cutter propels itself along, the blade moves side to side, as well as
front/back, in order to cut a long strip of sod, leaving behind a fairly
smooth (barring any rocks) surface.
You then cut the long strip into smaller ones, making them easier to
handle. Just roll them up and carry them off. The new sod comes in small
rolls, that you just unroll in place and snug up against the previously
Nope, no need to spray anything. Just cut it up and haul it away. =)
Good luck, man. Like I said, I'm not sure who'd have one, but someone will.
Most books now say our sun is a star. But it still knows how to change back
Garden World (which is familiar with the local soil) says that I
likely wouldn't have much problem with clay after a few passes with a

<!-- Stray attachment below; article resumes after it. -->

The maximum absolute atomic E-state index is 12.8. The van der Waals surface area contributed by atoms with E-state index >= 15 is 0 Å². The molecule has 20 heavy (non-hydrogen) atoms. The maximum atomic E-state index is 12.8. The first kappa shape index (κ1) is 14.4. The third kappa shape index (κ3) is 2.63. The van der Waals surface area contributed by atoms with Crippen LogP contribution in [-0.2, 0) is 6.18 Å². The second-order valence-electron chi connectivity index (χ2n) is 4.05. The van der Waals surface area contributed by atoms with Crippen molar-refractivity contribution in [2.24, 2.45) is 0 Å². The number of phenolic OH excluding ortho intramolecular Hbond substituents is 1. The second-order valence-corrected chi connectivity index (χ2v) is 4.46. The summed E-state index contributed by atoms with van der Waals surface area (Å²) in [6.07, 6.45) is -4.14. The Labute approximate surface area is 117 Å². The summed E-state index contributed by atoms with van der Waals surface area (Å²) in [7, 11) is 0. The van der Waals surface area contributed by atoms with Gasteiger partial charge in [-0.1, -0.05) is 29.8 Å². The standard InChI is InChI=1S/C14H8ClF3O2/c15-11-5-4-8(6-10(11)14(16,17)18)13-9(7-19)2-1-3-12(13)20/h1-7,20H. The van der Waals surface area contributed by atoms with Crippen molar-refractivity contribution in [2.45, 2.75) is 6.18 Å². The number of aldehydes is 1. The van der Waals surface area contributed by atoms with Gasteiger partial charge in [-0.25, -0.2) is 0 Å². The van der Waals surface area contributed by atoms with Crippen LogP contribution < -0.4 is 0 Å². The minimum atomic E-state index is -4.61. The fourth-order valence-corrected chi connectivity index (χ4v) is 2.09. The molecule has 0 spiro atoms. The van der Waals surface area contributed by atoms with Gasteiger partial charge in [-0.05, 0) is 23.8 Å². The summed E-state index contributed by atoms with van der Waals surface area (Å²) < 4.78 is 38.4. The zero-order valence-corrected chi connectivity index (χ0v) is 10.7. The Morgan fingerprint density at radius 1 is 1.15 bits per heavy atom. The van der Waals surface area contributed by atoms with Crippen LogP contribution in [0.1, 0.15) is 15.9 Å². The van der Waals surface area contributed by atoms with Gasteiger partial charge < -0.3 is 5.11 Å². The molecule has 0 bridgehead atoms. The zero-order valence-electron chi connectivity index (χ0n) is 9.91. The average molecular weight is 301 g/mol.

tiller, but that I would need to compact the soil, or sink every time
someone walked on it.
That's a problem with having an attached house (row house) since
getting anything into or out of the yard usually means going though
the house. There is really no way to get a big roller back there. It
also means some heavy and messy lifting for sod.
So I went the conservative route for this time. I spent Saturday
digging up the bare areas and filling them in with peat moss, topsoil,
and some lime and seed. I then did the topping suggested by the link
from Data. I spread peat moss all over the lawn, then went over it
with lime (pellets). I also did the areas reserved for vegetables.
Then I watered (lightly)
Sunday I fertilized and watered (lightly) and had the first barbeque
of the season. Now I wait to see how much of the see is left by the
birds. Much of it is buried under the thin peatmoss layer so I should
be all right.
Thanks again for the advice. It won't be perfect but it won't be a big